22 October 2007

Gone Daddy Gone

"...But I have learned some things. I have learned that if you must leave a place that you have lived in and loved and where all your yesterdays are buried deep -- leave it any way except a slow way, leave it the fastest way you can. Never turn back and never believe that an hour you remember is a better hour because it is dead. Passed years seem safe ones, vanquished ones, while the future lives in a cloud, formidable from a distance. The cloud clears as you enter it. I have learned this, but like everyone, I learned it late."
--Beryl Markham, "West With The Night"

MALMO--It is almost warm sitting in the afternoon October sun on the raised patio of O'Leary's Sports Bar. I had hoped to find a place showing the baseball games back in The States, to see if maybe The Indians might finally get the pennant. But Swedes seem about as interested in baseball as they are in sending troops to the Middle East and other American pastimes. So no, there was only the other football on the televisions. I had half hoped to walk into a room of rowdy American expats in baseball gear, whip out my new Cleveland ballcap and plant myself among them like just another one of the guys, cheering on our abandoned home-teams way over here in Scandylandia. I had to laugh at myself a bit, searching out televised sports and the men who watch them is an entirely new activity for me but I know that sooner or later I'll want to sit down with a fellow American -- preferably one who appreciates the blondes but not the socialism -- and disect my new home over beer and boneless buffalo herring bites.

The last year has been an exhausting one. There was Sweden ten or so months ago and a long, hard and lonely Ohio winter of which I remember little. It was more snow, more Ohio and a lot of time spent with my best friend Jake after the death of his father, of designing a sapphire ring for a certain Swedish lass and preparing to go back to El Salvador to work on a documentary film for S.A.R.A. (Sharing America's Resources Abroad). I was prepared to go to Salvador in February but the grant money hadn't come through yet and, truth be told, I had a horrible feeling of dread about the trip. It was the same feeling of dread and doom I had had a few years before prior to a trip to Guatemala. On the morning I was to leave for that trip my alarm had never gone off. I rebooked the flight for the next day and felt fine. So, I didn't go to El Salvador in February and feelings of doom aside it was much better in many ways that I went in June and July, leaving a week after Lena visited the States during a beautiful Ohio Spring. And El Salvador was a good trip, at least that in nothing bad happened (more posts about it later) and since my return from Central America my life has consisted of packing up my things, giving things away, filing papers and negatives and saying an endless round of goodbyes. The date of October 10 seemed to hang out there in the future, never getting any closer even if the calander seemed to indicate that it was. A week before that I flew to Phoenix, Arizona for my 20th High School reunion (another story to be sure). Before leaving for there I ran into my friend Andy Strader late one night at the Wal Mart and he asked what I was doing. I told him and he replied, "You never stay still for a second, do you Andrew?"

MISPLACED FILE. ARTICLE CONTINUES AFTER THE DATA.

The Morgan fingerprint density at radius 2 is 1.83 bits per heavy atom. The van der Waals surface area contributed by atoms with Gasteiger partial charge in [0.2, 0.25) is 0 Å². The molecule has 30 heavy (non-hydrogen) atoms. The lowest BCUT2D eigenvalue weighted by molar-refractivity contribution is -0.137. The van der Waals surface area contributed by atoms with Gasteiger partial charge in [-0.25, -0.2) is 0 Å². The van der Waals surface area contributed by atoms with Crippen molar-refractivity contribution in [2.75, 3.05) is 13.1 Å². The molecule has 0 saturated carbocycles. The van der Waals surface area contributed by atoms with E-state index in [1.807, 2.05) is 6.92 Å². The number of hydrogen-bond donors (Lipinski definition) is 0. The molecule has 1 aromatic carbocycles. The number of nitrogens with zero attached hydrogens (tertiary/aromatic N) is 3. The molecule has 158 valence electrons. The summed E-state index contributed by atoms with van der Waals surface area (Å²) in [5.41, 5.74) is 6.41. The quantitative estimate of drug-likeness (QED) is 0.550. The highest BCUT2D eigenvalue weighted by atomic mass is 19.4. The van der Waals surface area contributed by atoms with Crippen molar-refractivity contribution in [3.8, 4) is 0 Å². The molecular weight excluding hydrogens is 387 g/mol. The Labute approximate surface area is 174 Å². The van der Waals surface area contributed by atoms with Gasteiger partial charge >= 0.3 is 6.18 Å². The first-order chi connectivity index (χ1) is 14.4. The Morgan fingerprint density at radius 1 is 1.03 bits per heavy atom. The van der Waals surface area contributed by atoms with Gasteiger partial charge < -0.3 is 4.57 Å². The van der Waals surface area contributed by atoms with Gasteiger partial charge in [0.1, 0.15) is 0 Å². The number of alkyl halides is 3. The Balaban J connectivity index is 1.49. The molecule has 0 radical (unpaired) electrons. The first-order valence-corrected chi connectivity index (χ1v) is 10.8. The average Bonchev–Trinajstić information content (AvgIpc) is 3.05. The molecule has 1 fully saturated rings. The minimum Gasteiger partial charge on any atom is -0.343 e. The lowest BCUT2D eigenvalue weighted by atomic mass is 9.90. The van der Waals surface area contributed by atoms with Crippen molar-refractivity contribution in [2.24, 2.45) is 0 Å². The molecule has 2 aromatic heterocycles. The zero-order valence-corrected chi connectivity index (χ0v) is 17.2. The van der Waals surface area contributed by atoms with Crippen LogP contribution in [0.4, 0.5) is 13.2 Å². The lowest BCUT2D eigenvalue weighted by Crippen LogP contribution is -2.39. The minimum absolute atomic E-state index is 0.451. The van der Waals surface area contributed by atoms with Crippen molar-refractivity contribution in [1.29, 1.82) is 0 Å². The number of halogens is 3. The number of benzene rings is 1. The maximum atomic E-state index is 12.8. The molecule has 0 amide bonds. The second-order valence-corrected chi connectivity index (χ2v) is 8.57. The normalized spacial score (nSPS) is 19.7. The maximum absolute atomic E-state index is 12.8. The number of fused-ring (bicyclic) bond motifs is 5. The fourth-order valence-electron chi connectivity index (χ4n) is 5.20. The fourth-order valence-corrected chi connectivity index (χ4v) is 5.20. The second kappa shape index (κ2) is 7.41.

And the time passed like it always does and then it really was last goodbyes, some hopefull and others, well, I probably won't see you again. Jake drove me to the airport and before we left we had lunch with my mother and then stopped at Seattle's for a coffee to go. Shelly Wilson, one of the owners, asked where we were off to. "Going to Cleveland," I replied, being intentionally vague. But she asked what we were doing in Cleveland and I told her and she bought me a last Guinness which I gulped down on the patio. Another friend, Jamie Miller, stopped in and asked when I was leaving for Sweden.
"Now," I replied."
He laughed, "Really?"
"Yes, now, really, right now."
"Well goodbye, goodluck."

Dr. Jake drove me north and in that last hour claimed to have figured me out psychologically after having observed me for the last six years. He gave me his diagnosis and I couldn't argue, he was right, I am mildly obsessive compulsive, ordering my world in the details of packing and minute planning and perfect equipment, ordering my world by sectioning it into perfect little photographic rectangles and neat descriptions and stories. We approached the airport and Jake cued up Warren Zevon's "My Ride's Here." I shrugged into my old leather jacket, slipped on my wraparound RayBans, centered my new hat, checked the time on my orange face Doxa watch. We stopped at the curb. Iifted on the Lowepro pack filled with Nikons and Leicas and Panasonics, slung the leather satchel containing two Mac laptops over one shoulder and paid the porter to wheel in his cart containing an olive Army deployment pack, a Columbia pack with an old NorthFace Recon pack strapped to it and a Zero Haliburton suitcase. Other than a few boxes I had mailed I had reduced my possesions to a managable amount, what I could take on a plane. Jake took a picture of me with his phone. We hugged, slapped backs, "Take care of yourself you sonofabitch." And like that I was gone.


Anonymous Anonymous said...

You still owe me $300 for that psych session....i'll bill ya..and no, i don't accept herring...oh, and i think we would all enjoy a bit more detail concerning your equipment/clothing/bags..like what type of paper do you use to wipe your...lens??....J

7:26 AM  

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